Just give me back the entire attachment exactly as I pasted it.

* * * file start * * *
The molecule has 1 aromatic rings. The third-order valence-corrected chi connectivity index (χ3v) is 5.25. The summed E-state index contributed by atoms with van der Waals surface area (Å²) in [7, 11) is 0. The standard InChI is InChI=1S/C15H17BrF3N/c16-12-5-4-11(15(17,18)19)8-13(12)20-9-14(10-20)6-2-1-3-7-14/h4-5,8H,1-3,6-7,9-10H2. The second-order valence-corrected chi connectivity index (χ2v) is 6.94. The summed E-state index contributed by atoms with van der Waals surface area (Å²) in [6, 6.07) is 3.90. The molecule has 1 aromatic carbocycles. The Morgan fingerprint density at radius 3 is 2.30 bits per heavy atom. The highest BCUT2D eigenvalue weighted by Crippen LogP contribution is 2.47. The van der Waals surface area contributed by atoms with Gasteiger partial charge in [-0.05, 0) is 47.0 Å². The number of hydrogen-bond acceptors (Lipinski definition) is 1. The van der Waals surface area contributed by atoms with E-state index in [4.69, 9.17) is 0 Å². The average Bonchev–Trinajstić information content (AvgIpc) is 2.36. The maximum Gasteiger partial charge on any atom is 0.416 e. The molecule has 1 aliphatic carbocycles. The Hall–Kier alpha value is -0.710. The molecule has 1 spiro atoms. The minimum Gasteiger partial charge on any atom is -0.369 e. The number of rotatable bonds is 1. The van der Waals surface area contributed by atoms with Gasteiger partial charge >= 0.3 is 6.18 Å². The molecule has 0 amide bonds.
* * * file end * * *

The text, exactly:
The molecule has 1 aromatic rings. The third-order valence-corrected chi connectivity index (χ3v) is 5.25. The summed E-state index contributed by atoms with van der Waals surface area (Å²) in [7, 11) is 0. The standard InChI is InChI=1S/C15H17BrF3N/c16-12-5-4-11(15(17,18)19)8-13(12)20-9-14(10-20)6-2-1-3-7-14/h4-5,8H,1-3,6-7,9-10H2. The second-order valence-corrected chi connectivity index (χ2v) is 6.94. The summed E-state index contributed by atoms with van der Waals surface area (Å²) in [6, 6.07) is 3.90. The molecule has 1 aromatic carbocycles. The Morgan fingerprint density at radius 3 is 2.30 bits per heavy atom. The highest BCUT2D eigenvalue weighted by Crippen LogP contribution is 2.47. The van der Waals surface area contributed by atoms with Gasteiger partial charge in [-0.05, 0) is 47.0 Å². The number of hydrogen-bond acceptors (Lipinski definition) is 1. The van der Waals surface area contributed by atoms with E-state index in [4.69, 9.17) is 0 Å². The average Bonchev–Trinajstić information content (AvgIpc) is 2.36. The maximum Gasteiger partial charge on any atom is 0.416 e. The molecule has 1 aliphatic carbocycles. The Hall–Kier alpha value is -0.710. The molecule has 1 spiro atoms. The minimum Gasteiger partial charge on any atom is -0.369 e. The number of rotatable bonds is 1. The van der Waals surface area contributed by atoms with Gasteiger partial charge >= 0.3 is 6.18 Å². The molecule has 0 amide bonds.